The court granted the FTB's demurrer. It stated that, "[w]ell settled law shows there is no discrimination to an intrastate [sic] business when it does not have the option to file a return on a separate accounting basis but its intrastate counterpart does." Without explicitly agreeing, the court noted the FTB's argument that the election for intrastate businesses simply put them on equal ground with interstate businesses. Before that, intrastate businesses were discriminated against because they could not file a combined report in which income of one entity could be offset by losses of another.

The court's recent denial of Harley-Davidson's Motion for New Trial and clarification of its prior Statement of Decision sets up Harley-Davidson arguments on appeal. We expect an appeal to be filed both with respect to the SPE nexus issue and the mandatory combination issue.

Court orders FTB to pay Reed Smith client $1.2 million in attorney fees: tax agency "didn't do the right thing"

Previously, we reported on Daniel V, Inc. v. Franchise Tax Board 8, in which Reed Smith's State Tax team first obtained a 100 percent refund of all taxes, interest, and penalties in the amount of $2.3 million, and then won a $1.2 million award of attorneys' fees for Daniel V. After successfully arguing that Daniel V was commercially domiciled in Nevada in 1997 and 1998, Reed Smith proved that the FTB's position was not substantially justified, and presented evidence of questionable FTB conduct over the 12 years of this case. Although the FTB "beg[ged] to differ strongly with the court's opinion," Los Angeles Superior Court Judge Mooney explained why he granted Reed Smith's motion for fees:

Before being on the bench, I spent some time in the U.S. Attorney's Office and one of the great pleasures that I had in representing the government was the notion that, you know, it wasn't just about winning the case[.] It was about doing the right thing. And, you know, in this case the conduct of the Franchise Tax Board just was not doing the right thing.

The award is the largest known fee order under Revenue and Taxation Code section 19717.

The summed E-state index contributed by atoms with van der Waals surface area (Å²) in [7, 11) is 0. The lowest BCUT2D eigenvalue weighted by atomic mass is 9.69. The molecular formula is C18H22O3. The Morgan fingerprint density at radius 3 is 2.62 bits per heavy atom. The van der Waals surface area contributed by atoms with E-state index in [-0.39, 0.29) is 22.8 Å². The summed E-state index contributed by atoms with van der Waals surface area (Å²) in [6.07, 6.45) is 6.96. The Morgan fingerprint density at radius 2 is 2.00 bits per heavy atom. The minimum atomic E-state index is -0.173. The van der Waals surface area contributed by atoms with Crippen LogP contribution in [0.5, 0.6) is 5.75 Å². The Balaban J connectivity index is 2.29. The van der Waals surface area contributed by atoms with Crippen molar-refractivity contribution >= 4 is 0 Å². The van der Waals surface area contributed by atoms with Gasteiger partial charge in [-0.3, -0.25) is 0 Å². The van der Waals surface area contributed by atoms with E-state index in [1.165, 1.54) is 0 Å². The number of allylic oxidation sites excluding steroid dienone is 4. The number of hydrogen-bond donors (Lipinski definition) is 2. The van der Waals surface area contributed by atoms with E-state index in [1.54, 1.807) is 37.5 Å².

Meet the Team: Erin Mariano

In each of our quarterly updates, we will profile a member of Reed Smith's California team. This time, we are profiling the newest addition to Reed Smith's California tax practice.

In July, Reed Smith's State Tax Group welcomed Erin Mariano to the San Francisco office. Erin joined Reed Smith after completing her LL.M. in Taxation and Certificate in International Taxation at the Georgetown University Law Center in Washington, D.C. While at Georgetown, she was awarded a fellowship at the Council on State Taxation. Prior to that, she clerked for the Honorable Gail L. Menyuk (Ret.) in the New Jersey Tax Court. Erin earned her J.D. from the University of California, Davis, where she was an extern in the Multistate Tax Bureau of the FTB and the Business and Tax Division of the attorney general's office. She earned her B.A. at Amherst College. When she's not busy talking tax, Erin enjoys dancing and classical music concerts. We are pleased to have her on board!

Upcoming Speaking Engagements

As always, our team remains busy speaking on the latest tax developments in California and throughout the country. In the coming months, you can hear us at the following places:

  • On August 15, Marty Dakessian and Brian Toman will speak at the Council On State Taxation's Southwest Regional State Tax Seminar in Burbank
  • In Septmber 25, Kyle Sollie will speak at the Institution for Professionals in Taxation's annual Credits & Incentives Symposium in Dallas
  • On October 24, Marty Dakessian will speak at the COST annual meeting in Phoenix
  • On November 7, Marty Dakessian and Brian Toman will speak at the California Tax Policy Conference in San Jose